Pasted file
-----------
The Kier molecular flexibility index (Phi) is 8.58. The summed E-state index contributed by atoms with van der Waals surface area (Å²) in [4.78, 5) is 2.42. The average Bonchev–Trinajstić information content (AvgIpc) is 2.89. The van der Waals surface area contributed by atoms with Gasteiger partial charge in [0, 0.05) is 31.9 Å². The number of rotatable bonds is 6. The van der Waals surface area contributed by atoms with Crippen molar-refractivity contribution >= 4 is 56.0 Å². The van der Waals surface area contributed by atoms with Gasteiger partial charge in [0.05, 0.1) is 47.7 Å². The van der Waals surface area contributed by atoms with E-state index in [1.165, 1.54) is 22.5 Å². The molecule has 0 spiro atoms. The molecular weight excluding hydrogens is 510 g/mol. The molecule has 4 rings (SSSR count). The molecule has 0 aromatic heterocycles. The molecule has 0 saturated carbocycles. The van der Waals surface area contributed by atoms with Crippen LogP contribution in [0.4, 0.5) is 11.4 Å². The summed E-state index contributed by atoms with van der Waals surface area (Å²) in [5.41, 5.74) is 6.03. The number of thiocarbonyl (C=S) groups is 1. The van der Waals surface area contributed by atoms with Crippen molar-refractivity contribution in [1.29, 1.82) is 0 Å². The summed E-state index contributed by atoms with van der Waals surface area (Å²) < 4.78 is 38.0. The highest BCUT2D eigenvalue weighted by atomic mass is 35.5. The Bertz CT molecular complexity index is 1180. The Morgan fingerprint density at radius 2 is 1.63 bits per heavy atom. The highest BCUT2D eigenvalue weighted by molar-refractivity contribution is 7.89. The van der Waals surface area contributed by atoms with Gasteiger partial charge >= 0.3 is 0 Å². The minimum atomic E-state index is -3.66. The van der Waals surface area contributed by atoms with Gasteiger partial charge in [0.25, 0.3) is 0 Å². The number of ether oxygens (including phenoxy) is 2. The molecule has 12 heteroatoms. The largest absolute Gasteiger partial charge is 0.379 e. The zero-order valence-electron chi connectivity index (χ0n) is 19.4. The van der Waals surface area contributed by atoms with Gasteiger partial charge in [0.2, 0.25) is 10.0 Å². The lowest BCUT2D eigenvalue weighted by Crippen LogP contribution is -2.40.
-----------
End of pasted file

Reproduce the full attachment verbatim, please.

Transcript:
The Kier molecular flexibility index (Phi) is 8.58. The summed E-state index contributed by atoms with van der Waals surface area (Å²) in [4.78, 5) is 2.42. The average Bonchev–Trinajstić information content (AvgIpc) is 2.89. The van der Waals surface area contributed by atoms with Gasteiger partial charge in [0, 0.05) is 31.9 Å². The number of rotatable bonds is 6. The van der Waals surface area contributed by atoms with Crippen molar-refractivity contribution >= 4 is 56.0 Å². The van der Waals surface area contributed by atoms with Gasteiger partial charge in [0.05, 0.1) is 47.7 Å². The van der Waals surface area contributed by atoms with E-state index in [1.165, 1.54) is 22.5 Å². The molecule has 0 spiro atoms. The molecular weight excluding hydrogens is 510 g/mol. The molecule has 4 rings (SSSR count). The molecule has 0 aromatic heterocycles. The molecule has 0 saturated carbocycles. The van der Waals surface area contributed by atoms with Crippen LogP contribution in [0.4, 0.5) is 11.4 Å². The summed E-state index contributed by atoms with van der Waals surface area (Å²) in [5.41, 5.74) is 6.03. The number of thiocarbonyl (C=S) groups is 1. The van der Waals surface area contributed by atoms with Crippen molar-refractivity contribution in [1.29, 1.82) is 0 Å². The summed E-state index contributed by atoms with van der Waals surface area (Å²) < 4.78 is 38.0. The highest BCUT2D eigenvalue weighted by atomic mass is 35.5. The Bertz CT molecular complexity index is 1180. The Morgan fingerprint density at radius 2 is 1.63 bits per heavy atom. The highest BCUT2D eigenvalue weighted by molar-refractivity contribution is 7.89. The van der Waals surface area contributed by atoms with Gasteiger partial charge >= 0.3 is 0 Å². The minimum atomic E-state index is -3.66. The van der Waals surface area contributed by atoms with Gasteiger partial charge in [0.25, 0.3) is 0 Å². The number of ether oxygens (including phenoxy) is 2. The molecule has 12 heteroatoms. The largest absolute Gasteiger partial charge is 0.379 e. The zero-order valence-electron chi connectivity index (χ0n) is 19.4. The van der Waals surface area contributed by atoms with Gasteiger partial charge in [0.2, 0.25) is 10.0 Å². The lowest BCUT2D eigenvalue weighted by Crippen LogP contribution is -2.40.